On 10 June the Home Office announced that the Educational Language Testing service, ETS, can no longer provide the two most common English language tests (TOEFL and TOEIC) to satisfy the English language requirement for a Tier 4 visa applications. The announcement came following an investigation by the BBC programme Panorama which suggested that there had been systematic fraud in the application of the English language testing system. As a direct result, UKVI conducted a wide ranging investigation which included visiting colleges and universities to assess whether sponsored students met the correct standards required. Over 29,000 invalid results and more than 19,000 questionable results have been uncovered thus far.

The Minister for Immigration, James Brokenshire MP, in a statement to the House of Commons on 24 June 2014 announced:

  • the suspension of 58 sponsor licences;
  • prevention of a further 2 institutions from issuing CASs;
  • agreement made with a number of institutions that they would cease overseas recruitment to London campuses;
  • ongoing investigations into other institutions.

In addition, QAA have agreed with the Home Office to investigate the London campuses of higher education institutions based in other parts of the UK, to see if action is required to be taken against their parent university.

The government has pledged to reduce net migration figures to under 100,000, they currently total close to 154,000. One of the government’s aims has been to reduce and control immigration. This theme is set to continue with the Minister announcing yesterday that UKVI will remain vigilant against abuse and “will not hesitate to take firm action against those students, colleges and universities who do not abide by their legal responsibilities.”

The Tier 4 Guidance provides that all sponsors are obliged to co-operate with UKVI by allowing access to campuses and branches on demand and by complying with requests for information. UKVI will also work alongside other departmental agencies in obtaining information as part of any investigation. If UKVI feel that any sponsor has not been complying with its duties, has been dishonest or is a threat to immigration control, they are able to take action against the sponsor.

Examples of bad practice uncovered as part of the UKVI investigation were highlighted by the Minister. These included students working and paying tax with no rights to work as they’re studying at private colleges, students earning over £20,000 a year despite a limit on the number of hours that can be worked, non reporting of absences to protect the sponsor’s position and students cheating to pass English language exams. Students working and cheating in English exams to obtain a certificate from a Home Office approved testing provider is outside of the sponsor’s control. The Minister controversially felt however that institutions sponsoring these kind of students in numbers, were unlikely to be fulfilling their sponsor duties, which in turn allows action to be taken by UKVI.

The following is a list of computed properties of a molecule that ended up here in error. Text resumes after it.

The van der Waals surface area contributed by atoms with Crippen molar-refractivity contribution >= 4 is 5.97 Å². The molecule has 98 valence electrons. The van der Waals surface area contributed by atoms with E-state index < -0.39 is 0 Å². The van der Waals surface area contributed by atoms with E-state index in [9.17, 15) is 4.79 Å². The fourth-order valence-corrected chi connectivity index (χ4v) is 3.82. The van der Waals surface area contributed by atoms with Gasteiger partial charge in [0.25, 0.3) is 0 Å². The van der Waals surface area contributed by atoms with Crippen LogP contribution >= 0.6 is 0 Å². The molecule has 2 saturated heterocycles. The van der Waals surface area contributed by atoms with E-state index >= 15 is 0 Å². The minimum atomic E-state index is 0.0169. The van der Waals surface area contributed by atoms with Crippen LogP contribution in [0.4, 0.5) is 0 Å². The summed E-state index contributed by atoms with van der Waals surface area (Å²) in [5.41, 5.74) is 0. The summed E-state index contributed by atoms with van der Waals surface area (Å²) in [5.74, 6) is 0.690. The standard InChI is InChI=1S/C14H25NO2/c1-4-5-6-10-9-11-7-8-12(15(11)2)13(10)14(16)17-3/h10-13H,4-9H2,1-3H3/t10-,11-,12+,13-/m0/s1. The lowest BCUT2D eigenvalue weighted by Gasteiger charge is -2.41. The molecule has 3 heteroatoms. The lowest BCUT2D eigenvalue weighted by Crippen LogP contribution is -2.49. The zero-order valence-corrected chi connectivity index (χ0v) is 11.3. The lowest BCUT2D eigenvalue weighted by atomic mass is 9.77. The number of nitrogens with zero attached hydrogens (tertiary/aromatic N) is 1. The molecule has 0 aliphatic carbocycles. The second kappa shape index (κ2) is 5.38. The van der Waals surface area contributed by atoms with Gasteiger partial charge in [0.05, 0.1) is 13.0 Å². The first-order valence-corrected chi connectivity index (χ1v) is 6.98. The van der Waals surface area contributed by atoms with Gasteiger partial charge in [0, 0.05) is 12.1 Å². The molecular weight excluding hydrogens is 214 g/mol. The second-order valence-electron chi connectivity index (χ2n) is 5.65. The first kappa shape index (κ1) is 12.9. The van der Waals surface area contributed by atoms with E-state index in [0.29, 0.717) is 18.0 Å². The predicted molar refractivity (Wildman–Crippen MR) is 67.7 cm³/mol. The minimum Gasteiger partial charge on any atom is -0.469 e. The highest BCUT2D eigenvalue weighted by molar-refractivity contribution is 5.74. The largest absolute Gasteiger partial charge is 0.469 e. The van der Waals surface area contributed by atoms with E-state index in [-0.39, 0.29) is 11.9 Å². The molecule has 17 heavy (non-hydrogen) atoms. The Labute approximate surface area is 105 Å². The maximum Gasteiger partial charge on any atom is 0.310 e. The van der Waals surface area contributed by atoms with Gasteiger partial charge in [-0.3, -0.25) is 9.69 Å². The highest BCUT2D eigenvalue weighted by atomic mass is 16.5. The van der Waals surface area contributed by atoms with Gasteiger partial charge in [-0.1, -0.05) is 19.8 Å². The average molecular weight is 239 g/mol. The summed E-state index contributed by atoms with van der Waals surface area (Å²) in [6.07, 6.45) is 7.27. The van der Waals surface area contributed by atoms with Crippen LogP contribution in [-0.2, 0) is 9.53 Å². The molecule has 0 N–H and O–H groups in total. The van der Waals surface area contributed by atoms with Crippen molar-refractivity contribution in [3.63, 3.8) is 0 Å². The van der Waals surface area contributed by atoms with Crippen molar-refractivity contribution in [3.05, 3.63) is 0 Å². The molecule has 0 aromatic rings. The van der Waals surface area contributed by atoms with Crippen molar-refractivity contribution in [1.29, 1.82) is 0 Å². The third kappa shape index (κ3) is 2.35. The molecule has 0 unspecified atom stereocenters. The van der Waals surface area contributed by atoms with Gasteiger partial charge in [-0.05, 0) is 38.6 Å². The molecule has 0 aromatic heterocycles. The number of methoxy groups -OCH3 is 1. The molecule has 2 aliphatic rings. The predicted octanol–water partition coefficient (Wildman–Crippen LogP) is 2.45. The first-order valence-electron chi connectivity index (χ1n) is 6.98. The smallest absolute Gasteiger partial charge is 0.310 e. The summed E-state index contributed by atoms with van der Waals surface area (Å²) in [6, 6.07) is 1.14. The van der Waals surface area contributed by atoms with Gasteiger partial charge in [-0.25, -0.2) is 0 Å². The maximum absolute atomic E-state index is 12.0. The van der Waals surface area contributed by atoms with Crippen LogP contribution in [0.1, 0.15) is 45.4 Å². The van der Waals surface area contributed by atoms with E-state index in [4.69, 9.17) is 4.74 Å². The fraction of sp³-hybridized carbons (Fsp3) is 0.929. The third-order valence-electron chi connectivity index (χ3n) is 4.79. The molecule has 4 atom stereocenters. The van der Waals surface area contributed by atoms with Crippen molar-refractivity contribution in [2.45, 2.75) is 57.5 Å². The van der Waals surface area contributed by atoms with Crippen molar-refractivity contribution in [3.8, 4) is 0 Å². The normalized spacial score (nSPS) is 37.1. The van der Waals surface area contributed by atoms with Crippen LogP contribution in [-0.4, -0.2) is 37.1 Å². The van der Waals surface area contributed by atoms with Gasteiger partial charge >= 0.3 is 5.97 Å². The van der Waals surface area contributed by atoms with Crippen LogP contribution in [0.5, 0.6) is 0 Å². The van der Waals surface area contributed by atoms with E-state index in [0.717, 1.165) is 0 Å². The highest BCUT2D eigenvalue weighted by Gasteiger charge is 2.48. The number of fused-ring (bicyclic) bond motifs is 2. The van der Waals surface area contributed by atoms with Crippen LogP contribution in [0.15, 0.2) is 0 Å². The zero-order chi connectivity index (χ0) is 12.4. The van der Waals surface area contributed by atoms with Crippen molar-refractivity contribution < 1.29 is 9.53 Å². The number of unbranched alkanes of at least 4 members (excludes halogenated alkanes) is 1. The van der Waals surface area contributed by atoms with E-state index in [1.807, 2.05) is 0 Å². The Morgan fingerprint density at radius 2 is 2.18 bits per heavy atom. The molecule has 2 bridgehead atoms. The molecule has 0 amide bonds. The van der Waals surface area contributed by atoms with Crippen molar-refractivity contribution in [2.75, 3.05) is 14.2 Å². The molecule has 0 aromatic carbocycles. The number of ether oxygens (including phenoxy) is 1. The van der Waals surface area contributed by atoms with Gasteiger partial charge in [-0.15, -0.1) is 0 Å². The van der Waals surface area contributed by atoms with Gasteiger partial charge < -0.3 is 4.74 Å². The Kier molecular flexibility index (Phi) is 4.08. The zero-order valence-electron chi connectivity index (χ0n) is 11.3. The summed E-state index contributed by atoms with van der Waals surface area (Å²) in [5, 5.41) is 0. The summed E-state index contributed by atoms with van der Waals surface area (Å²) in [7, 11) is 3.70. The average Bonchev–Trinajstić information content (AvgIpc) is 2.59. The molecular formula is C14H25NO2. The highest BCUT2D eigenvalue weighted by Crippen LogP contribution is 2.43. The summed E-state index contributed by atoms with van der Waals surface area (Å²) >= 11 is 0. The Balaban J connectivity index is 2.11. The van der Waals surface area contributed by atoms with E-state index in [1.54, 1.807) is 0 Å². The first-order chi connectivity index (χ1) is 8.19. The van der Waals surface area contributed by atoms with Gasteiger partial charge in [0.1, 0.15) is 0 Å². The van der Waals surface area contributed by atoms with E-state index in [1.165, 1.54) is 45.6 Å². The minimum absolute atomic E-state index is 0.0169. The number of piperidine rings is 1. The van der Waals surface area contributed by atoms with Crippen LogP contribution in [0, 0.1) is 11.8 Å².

Such action can include reducing the number of CASs a sponsor can issue, suspending the sponsor licence or revoking the sponsor licence. All actions will have huge implications on institutions sponsoring foreign students. Reduction in CAS numbers and suspension of licence will severely reduce or curtail the number of students that can be sponsored for the new academic year. Revocation will result in current students’ leave to remain being curtailed. Publicity and protection of the sponsor’s reputation will also be key, as will preventing any claims arising from the affected students themselves.    What should institutions do now to protect themselves and reduce their risks? Firstly, institutions should ensure that they have undertaken an audit of their recruitment practices and of their monitoring and reporting procedures, that they are issuing students with all information required and have in place a robust English language testing process which does not simply rely on having sight of the SELT certificate.

As mentioned, it has also been announced that QAA will undertake a review of the London campuses of higher education sponsors to decide if further action is required against their parent institution. Retention of Educational Oversight by having in place a satisfactory review by QAA is a condition of retaining a sponsor licence for higher education providers. Institutions should ensure that they have compliant formal agreements in place with partner and branch institutions and with any institution for which they validate awards, as all can be audited by QAA. Institutions should also ensure that any arrangements detailed within such agreements are being carried out in practice.

Institutions with campuses, partners or branches in London or who have previously accepted TOEFL or TOEIC SELT certificates should seek further advice. The Eversheds immigration team has a wealth of experience in assisting institutions in working with UKVI to retain sponsor licenses whilst also managing contractual arrangements with partners, advising on student complaints and assisting with publicity issues.